EC Rule of Law Report raises red flags about media freedom in Romania, Bulgaria, Hungary, and Greece among others.
Romania’s press is in the highest risk category regarding freedom of expression, according to the newest report on the Rule of Law in the EU released on Wednesday by the European Commission.
The Media Pluralism Monitor ranks EU member states into five risk levels: Bulgaria, Greece, Hungary, Malta, Poland, Romania and Slovenia are considered highest-risk countries.
The report is an overview of trends in the EU as a whole with 27 country chapters looking at developments in every member state since July 2021, including the context of the Russian invasion in Ukraine.
The Commission says transparency of media ownership in Romania rermains incomplete, and there is not enough transparency concerning audiovisual media and elections.
“There is not enough transparency regarding the dissemination of content paid for by political parties outside election campaigns, and journalists’ access to information remains deficient,” says the report.
The report also signalled two active alerts concerning the intimidation of Romanian journalists, in the cases of Emilia Sercan and Alin Cristea.
Regarding Bulgaria, the report noted a lack of a clear regulatory framework to ensure transparency in the allocation of state advertising, despite some measures taken to improve transparency.
“The professional environment of journalists has slightly improved since the last year, but issues such as access to public information, working conditions and strategic lawsuits remain,” says the report.
The situation remains very poor regarding media independence in Hungary.
The EC recommends Hungarian lawmakers to mechanisms to enhance the functional independence of the media regulatory authority, taking into account European standards on the freedom of media regulators.
“Media professionals continue to face challenges in exercising their activities, including with the surveillance of investigative journalists. Access to public information has continued to be hindered under the state of danger,” the report says.
The authors see some improvements in Poland on media freedom. However, they warn that recent developments concerning operating licensing show existing risks to media pluralism. The introduction of a state of emergency in Poland negatively affected the right of access to information, says the report, in particular by humanitarian organisations and journalists.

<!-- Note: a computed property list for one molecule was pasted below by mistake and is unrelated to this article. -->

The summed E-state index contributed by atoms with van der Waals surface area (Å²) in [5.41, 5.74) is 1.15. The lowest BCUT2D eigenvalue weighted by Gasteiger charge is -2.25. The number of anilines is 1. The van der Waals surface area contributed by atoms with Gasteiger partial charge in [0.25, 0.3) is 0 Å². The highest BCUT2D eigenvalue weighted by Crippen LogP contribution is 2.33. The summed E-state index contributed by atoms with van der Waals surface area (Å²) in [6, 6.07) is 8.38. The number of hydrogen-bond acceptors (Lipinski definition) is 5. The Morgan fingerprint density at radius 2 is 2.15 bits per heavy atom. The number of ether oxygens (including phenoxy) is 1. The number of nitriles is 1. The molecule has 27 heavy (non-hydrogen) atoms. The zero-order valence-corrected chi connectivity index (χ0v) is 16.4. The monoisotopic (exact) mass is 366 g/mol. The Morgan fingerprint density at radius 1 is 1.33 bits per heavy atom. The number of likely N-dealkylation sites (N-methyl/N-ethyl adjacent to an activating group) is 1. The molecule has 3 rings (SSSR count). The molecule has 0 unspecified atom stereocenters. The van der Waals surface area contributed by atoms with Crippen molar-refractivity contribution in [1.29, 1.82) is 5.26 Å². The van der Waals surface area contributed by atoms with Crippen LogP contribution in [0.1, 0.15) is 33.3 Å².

The media situation in Greece is described as relatively normal regarding laws in the media sector. However, the report warns that attacks and threats against journalists persist and that journalists’ professional environment has deteriorated further.
It’s notable for adding that unknown persons, in the early hours of Wednesday, placed a triple explosive device at the building of the Greek media Real Group, causing severe damage to the building. No claim of responsibility has yet emerged for this new attack against press freedom. The Greek PM Kyriakos Mitsotakis, ministers, and the opposition condemned the attack.
“There have been no significant changes to the legal framework regulating the media regulator, and concerns remain concerning its financial capacity and human resources,” concluded the report.
In Croatia, the report noted that establishing an independent, self-regulatory body for the media is being discussed but lacks a consensus among media stakeholders on the way forward.
“The revision of the Media Act is also expected to improve the framework for the access to information for journalists,” the report says.
The report follows up on challenges identified in previous reports. It includes observations on issues such as public service media, the use of spyware or the implementation of judgements by the European Court of Human Rights.